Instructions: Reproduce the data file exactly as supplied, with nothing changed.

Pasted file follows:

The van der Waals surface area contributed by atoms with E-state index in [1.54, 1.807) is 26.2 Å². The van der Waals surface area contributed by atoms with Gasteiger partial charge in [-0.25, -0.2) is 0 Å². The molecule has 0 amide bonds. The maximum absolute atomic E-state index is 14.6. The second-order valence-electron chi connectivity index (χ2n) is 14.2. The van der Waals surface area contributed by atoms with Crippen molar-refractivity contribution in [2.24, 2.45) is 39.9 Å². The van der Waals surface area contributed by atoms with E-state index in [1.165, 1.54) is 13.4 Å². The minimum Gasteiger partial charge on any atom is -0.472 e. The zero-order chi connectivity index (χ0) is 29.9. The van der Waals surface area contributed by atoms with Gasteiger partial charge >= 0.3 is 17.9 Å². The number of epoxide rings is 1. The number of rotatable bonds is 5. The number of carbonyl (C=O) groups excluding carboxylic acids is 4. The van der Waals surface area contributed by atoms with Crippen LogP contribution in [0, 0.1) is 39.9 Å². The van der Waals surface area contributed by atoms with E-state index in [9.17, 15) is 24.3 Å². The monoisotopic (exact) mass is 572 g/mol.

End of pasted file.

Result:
The van der Waals surface area contributed by atoms with E-state index in [1.54, 1.807) is 26.2 Å². The van der Waals surface area contributed by atoms with Gasteiger partial charge in [-0.25, -0.2) is 0 Å². The molecule has 0 amide bonds. The maximum absolute atomic E-state index is 14.6. The second-order valence-electron chi connectivity index (χ2n) is 14.2. The van der Waals surface area contributed by atoms with Crippen molar-refractivity contribution in [2.24, 2.45) is 39.9 Å². The van der Waals surface area contributed by atoms with E-state index in [1.165, 1.54) is 13.4 Å². The minimum Gasteiger partial charge on any atom is -0.472 e. The zero-order chi connectivity index (χ0) is 29.9. The van der Waals surface area contributed by atoms with Gasteiger partial charge >= 0.3 is 17.9 Å². The number of epoxide rings is 1. The number of rotatable bonds is 5. The number of carbonyl (C=O) groups excluding carboxylic acids is 4. The van der Waals surface area contributed by atoms with Crippen LogP contribution in [0, 0.1) is 39.9 Å². The van der Waals surface area contributed by atoms with E-state index in [9.17, 15) is 24.3 Å². The monoisotopic (exact) mass is 572 g/mol.